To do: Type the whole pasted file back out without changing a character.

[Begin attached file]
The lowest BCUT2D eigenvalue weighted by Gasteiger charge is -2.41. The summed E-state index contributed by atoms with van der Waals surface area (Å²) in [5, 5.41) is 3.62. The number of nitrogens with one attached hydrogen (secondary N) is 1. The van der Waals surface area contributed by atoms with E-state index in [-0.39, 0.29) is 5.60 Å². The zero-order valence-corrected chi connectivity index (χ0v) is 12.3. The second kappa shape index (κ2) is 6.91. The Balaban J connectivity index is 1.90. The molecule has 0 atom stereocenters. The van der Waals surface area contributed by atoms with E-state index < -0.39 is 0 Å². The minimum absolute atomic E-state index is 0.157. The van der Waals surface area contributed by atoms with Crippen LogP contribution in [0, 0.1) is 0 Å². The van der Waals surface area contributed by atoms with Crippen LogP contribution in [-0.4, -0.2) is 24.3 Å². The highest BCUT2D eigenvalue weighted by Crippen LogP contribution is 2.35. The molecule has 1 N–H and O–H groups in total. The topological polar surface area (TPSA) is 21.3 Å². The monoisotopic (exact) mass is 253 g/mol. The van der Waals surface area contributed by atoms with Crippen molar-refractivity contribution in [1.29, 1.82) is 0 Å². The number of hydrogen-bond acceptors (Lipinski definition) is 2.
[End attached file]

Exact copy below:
The lowest BCUT2D eigenvalue weighted by Gasteiger charge is -2.41. The summed E-state index contributed by atoms with van der Waals surface area (Å²) in [5, 5.41) is 3.62. The number of nitrogens with one attached hydrogen (secondary N) is 1. The van der Waals surface area contributed by atoms with E-state index in [-0.39, 0.29) is 5.60 Å². The zero-order valence-corrected chi connectivity index (χ0v) is 12.3. The second kappa shape index (κ2) is 6.91. The Balaban J connectivity index is 1.90. The molecule has 0 atom stereocenters. The van der Waals surface area contributed by atoms with E-state index < -0.39 is 0 Å². The minimum absolute atomic E-state index is 0.157. The van der Waals surface area contributed by atoms with Crippen LogP contribution in [0, 0.1) is 0 Å². The van der Waals surface area contributed by atoms with Crippen LogP contribution in [-0.4, -0.2) is 24.3 Å². The highest BCUT2D eigenvalue weighted by Crippen LogP contribution is 2.35. The molecule has 1 N–H and O–H groups in total. The topological polar surface area (TPSA) is 21.3 Å². The monoisotopic (exact) mass is 253 g/mol. The van der Waals surface area contributed by atoms with Crippen molar-refractivity contribution in [1.29, 1.82) is 0 Å². The number of hydrogen-bond acceptors (Lipinski definition) is 2.